What’s not helpful: “Calm down” and “It’s not a big deal.” What is: “I have confidence that you can handle this situation.” (Photo: Offset/Cavan Images)
For people who don’t have anxiety, it can be difficult to understand what’s going on in the minds of those who do — which also makes it hard to know what to say that will actually be comforting.
“It’s important for friends and family to know when a person is experiencing anxiety so they can encourage the individual to face their fears,” Amy Przeworski, PhD, an assistant professor of psychological sciences at Case Western Reserve University, tells Yahoo Health. “Receiving support and encouraging words from family and friends may help to empower a person who is struggling to face their fears.”
Have loved ones with anxiety? The experts shared what to say to help them feel supported:
It’s important to show sympathy for their anxiety, even if you don’t relate to their experience. Instead of saying, “You must be so anxious right now,” which focuses on the fear itself, flip the sentence to support them through their anxiety trigger, Przeworski suggests.
The fear during a moment of high anxiety is very real. People may feel like they are in a life-threatening situation even if there is no direct threat there, explains Przeworski. Telling them they are not alone in their fear can help them overcome their anxiety naturally.
Anxious people need the validation that you are there for them during high anxiety, Przeworski says. Telling them to calm down, or that the situation is not a big deal, will make them feel dismissed, nor will it minimize the intensity of the moment. Saying that you have confidence in them will provide the backing they need to power through extreme stress.
It’s important for people with anxiety to remain in the anxiety-provoking situation, Przeworski explains. Their bodies will naturally calm down when you encourage them to face the fear and control it.
When someone is experiencing anxiety, it is best to encourage them to focus on the situation and not inward at how they are feeling. Encourage them to power on, says Anne Marie Albano, PhD, ABPP, associate professor of clinical psychology in psychiatry at Columbia University Medical Center. Breathing gives them something to focus on instead of their emotions.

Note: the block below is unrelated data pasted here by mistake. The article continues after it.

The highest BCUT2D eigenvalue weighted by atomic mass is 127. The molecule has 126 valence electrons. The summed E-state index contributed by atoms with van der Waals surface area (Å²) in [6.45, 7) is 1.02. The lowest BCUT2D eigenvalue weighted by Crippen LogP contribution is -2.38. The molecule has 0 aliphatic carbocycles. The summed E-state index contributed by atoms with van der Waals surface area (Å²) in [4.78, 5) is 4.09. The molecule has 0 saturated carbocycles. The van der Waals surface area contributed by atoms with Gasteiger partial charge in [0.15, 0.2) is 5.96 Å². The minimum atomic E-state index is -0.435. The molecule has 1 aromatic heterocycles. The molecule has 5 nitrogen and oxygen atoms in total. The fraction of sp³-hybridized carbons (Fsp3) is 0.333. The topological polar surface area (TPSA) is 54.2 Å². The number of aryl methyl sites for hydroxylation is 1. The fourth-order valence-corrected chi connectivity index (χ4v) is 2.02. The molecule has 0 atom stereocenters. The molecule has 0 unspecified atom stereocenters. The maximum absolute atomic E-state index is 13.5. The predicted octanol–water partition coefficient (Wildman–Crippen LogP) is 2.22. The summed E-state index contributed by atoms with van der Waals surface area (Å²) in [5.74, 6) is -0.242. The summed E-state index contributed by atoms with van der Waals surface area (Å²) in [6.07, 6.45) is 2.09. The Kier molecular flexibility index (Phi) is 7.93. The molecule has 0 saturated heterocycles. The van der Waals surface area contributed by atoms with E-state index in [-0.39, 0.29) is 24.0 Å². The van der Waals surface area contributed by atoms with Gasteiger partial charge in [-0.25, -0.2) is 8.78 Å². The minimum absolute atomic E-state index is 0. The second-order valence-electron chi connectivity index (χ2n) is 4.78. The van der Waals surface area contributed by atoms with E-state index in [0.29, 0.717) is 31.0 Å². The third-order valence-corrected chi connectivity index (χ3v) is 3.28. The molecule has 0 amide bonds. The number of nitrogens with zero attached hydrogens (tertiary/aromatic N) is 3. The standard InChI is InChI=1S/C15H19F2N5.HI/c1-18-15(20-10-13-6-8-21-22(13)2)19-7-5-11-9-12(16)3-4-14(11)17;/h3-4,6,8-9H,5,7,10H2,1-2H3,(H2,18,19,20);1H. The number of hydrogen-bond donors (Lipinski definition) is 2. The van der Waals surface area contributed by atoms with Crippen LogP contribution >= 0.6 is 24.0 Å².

Panic attacks may feel endless, but in reality they last roughly 10 minutes and then resolve. It’s important to remind people with anxiety that they can make it through, says Sarah Fader, the founder and CEO of Stigma Fighters, a non-profit organization dedicated to helping people who live with mental illnesses.
In cognitive behavioral therapy, the first steps are to identify the anxiety-inducing situation and to become aware of the thoughts and emotions it triggers. Asking this question can help someone dealing with anxiety to recognize their triggers and realize that their worst fears are likely irrational, Albano says.
The idea is to coach the individual to think realistically and not catastrophically, Albano says. This statement helps them think through what is in their power to do and take action on, rather than feel helpless.
This may require some understanding or experience with cognitive behavioral therapy. This treatment style teaches that avoiding anxiety usually solidifies it. CBT patients develop skills to manage their anxiety in real-life situations that they will be able to walk you through, Albano says.
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